[Numpy-discussion] Problems with Numexpr and discontiguous arrays

Tim Hochberg tim.hochberg at ieee.org
Thu Oct 5 08:24:42 CDT 2006


Tim Hochberg wrote:
> David M. Cooke wrote:
>> On Wed, 04 Oct 2006 10:19:08 -0700
>> Tim Hochberg <tim.hochberg at ieee.org> wrote:
>>
>>  
>>> Ivan Vilata i Balaguer wrote:
>>>    
>>>> It seemed that discontiguous arrays worked OK in Numexpr since 
>>>> r1977 or
>>>> so, but I have come across some alignment or striding problems 
>>>> which can
>>>> be seen with the following code::
>>>>       
>>> I looked at this just a little bit and clearly this bit from 
>>> interp_body cannot work in the presence of recor arrays:
>>>
>>> //....
>>>         intp sf1 = sb1 / sizeof(double);        \
>>> //...
>>>         #define f1    ((double *)x1)[j*sf1]
>>>
>>>
>>> There are clearly some assumptions that sb1 is evenly divisible by 
>>> sizeof(double). Blech!. This is likely my fault, and I expect it 
>>> won't be too horrible to fix, but I don't know that I'll have time 
>>> immediately.
>>>     
>>
>> My thinking is that this should be handled by a copy, so that the 
>> opcodes
>> always work on contiguous data. The copy can be another opcode. One 
>> advantage
>> of operating on contiguous data is that it's easier to use the 
>> processor's
>> vector instructions, if applicable.
>>   
>
> That would be easy to do. Right now the opcodes should work correctly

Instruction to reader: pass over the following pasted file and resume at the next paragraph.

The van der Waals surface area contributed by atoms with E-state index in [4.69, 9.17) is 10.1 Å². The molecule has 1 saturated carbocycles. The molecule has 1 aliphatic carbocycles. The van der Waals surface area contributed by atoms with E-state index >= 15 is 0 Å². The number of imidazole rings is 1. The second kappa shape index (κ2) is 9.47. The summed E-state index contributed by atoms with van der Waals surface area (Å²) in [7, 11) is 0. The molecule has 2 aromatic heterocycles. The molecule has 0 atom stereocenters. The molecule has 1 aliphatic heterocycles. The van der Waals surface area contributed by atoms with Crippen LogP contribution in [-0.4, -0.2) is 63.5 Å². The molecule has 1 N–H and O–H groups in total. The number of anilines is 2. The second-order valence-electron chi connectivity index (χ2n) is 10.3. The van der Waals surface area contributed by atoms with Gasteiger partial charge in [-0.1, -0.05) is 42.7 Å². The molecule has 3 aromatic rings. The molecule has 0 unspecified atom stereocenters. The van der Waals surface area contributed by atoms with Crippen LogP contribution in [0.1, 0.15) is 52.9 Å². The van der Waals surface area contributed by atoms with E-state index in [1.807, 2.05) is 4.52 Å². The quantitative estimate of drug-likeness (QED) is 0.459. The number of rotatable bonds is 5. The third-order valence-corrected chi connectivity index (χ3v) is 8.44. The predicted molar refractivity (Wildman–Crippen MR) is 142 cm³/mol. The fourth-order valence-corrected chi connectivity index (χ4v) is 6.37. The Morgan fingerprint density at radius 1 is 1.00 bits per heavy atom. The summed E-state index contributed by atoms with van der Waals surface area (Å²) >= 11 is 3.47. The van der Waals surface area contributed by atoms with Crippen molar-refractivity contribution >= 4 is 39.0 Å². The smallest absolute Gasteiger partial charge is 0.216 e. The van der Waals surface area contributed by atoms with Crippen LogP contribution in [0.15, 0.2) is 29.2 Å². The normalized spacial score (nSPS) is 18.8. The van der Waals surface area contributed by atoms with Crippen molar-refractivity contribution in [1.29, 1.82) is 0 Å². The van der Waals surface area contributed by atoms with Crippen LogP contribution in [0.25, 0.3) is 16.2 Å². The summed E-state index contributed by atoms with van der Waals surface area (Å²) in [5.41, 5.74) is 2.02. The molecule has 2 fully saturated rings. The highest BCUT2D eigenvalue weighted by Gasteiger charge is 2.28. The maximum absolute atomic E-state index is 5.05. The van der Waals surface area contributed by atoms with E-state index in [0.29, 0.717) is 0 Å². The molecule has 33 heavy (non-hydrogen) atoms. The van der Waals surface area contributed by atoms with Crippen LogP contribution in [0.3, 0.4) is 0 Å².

> on data that is spaced in multiples of the itemsize on the last axis. 
> Other arrays are copied (no opcode required, it's embedded at the top 
> of interp_body lines 64-80). The record array case apparently slips 
> through the cracks when we're checking whether an array is suitable to 
> be used correctly (interpreter.c 1086-1103). It would certainly not be 
> any harder to only allow contiguous arrays than to correctly deal with 
> record arrays. Only question I have is whether the extra copy will 
> overwhelm the savings of that operating on contiguous data gives.  The 
> thing to do is probably try it and see what happens.

OK, I've checked in a fix for this that makes a copy when the array is 
not strided in an even multiple of the itemsize. I first tried copying 
for all discontiguous array, but this resulted in a large speed hit for 
vanilla strided arrays (a=arange(10)[::2], etc.), so I was more frugal 
with my copying. I'm not entirely certain that I caught all of the 
problematic cases, so let me know if you run into any more issues like this.

-tim





More information about the Numpy-discussion mailing list